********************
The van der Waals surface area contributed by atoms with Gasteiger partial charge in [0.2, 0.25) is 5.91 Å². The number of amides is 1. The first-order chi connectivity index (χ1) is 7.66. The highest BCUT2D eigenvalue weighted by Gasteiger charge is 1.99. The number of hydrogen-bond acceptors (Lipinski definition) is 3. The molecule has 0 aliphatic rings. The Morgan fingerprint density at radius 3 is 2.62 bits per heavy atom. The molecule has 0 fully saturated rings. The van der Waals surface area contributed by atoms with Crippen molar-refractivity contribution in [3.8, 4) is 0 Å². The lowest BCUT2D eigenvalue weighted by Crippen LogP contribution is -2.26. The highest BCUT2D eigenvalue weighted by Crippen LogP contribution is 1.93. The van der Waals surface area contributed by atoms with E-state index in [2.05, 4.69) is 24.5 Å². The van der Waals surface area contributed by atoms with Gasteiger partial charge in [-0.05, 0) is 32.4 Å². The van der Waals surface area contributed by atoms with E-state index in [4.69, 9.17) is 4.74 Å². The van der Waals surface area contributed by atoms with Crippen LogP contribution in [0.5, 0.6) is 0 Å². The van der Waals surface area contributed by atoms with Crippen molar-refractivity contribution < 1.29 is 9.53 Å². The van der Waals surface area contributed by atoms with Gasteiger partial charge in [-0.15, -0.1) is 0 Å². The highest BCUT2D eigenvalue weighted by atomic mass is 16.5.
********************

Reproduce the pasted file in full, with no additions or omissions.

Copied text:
The van der Waals surface area contributed by atoms with Gasteiger partial charge in [0.2, 0.25) is 5.91 Å². The number of amides is 1. The first-order chi connectivity index (χ1) is 7.66. The highest BCUT2D eigenvalue weighted by Gasteiger charge is 1.99. The number of hydrogen-bond acceptors (Lipinski definition) is 3. The molecule has 0 aliphatic rings. The Morgan fingerprint density at radius 3 is 2.62 bits per heavy atom. The molecule has 0 fully saturated rings. The van der Waals surface area contributed by atoms with Crippen molar-refractivity contribution in [3.8, 4) is 0 Å². The lowest BCUT2D eigenvalue weighted by Crippen LogP contribution is -2.26. The highest BCUT2D eigenvalue weighted by Crippen LogP contribution is 1.93. The van der Waals surface area contributed by atoms with E-state index in [2.05, 4.69) is 24.5 Å². The van der Waals surface area contributed by atoms with Gasteiger partial charge in [-0.05, 0) is 32.4 Å². The van der Waals surface area contributed by atoms with E-state index in [4.69, 9.17) is 4.74 Å². The van der Waals surface area contributed by atoms with Crippen LogP contribution in [0.5, 0.6) is 0 Å². The van der Waals surface area contributed by atoms with Crippen molar-refractivity contribution < 1.29 is 9.53 Å². The van der Waals surface area contributed by atoms with Gasteiger partial charge in [-0.15, -0.1) is 0 Å². The highest BCUT2D eigenvalue weighted by atomic mass is 16.5.